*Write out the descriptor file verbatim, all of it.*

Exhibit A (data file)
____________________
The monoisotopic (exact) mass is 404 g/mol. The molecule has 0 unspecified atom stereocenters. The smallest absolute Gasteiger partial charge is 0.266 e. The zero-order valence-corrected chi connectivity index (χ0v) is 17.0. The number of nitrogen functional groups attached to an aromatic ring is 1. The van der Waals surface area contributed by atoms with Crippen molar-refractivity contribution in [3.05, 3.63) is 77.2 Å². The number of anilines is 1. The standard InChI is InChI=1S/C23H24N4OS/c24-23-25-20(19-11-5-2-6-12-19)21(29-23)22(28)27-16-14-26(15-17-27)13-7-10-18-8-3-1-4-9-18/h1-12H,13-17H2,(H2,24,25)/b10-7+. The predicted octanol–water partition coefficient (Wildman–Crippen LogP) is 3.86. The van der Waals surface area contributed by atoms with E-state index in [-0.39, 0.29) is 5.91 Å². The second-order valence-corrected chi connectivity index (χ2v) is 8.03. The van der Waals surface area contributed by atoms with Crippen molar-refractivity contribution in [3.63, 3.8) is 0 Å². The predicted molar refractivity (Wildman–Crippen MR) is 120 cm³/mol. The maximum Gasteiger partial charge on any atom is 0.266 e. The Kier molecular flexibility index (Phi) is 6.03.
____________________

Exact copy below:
The monoisotopic (exact) mass is 404 g/mol. The molecule has 0 unspecified atom stereocenters. The smallest absolute Gasteiger partial charge is 0.266 e. The zero-order valence-corrected chi connectivity index (χ0v) is 17.0. The number of nitrogen functional groups attached to an aromatic ring is 1. The van der Waals surface area contributed by atoms with Crippen molar-refractivity contribution in [3.05, 3.63) is 77.2 Å². The number of anilines is 1. The standard InChI is InChI=1S/C23H24N4OS/c24-23-25-20(19-11-5-2-6-12-19)21(29-23)22(28)27-16-14-26(15-17-27)13-7-10-18-8-3-1-4-9-18/h1-12H,13-17H2,(H2,24,25)/b10-7+. The predicted octanol–water partition coefficient (Wildman–Crippen LogP) is 3.86. The van der Waals surface area contributed by atoms with E-state index in [-0.39, 0.29) is 5.91 Å². The second-order valence-corrected chi connectivity index (χ2v) is 8.03. The van der Waals surface area contributed by atoms with Crippen molar-refractivity contribution in [3.63, 3.8) is 0 Å². The predicted molar refractivity (Wildman–Crippen MR) is 120 cm³/mol. The maximum Gasteiger partial charge on any atom is 0.266 e. The Kier molecular flexibility index (Phi) is 6.03.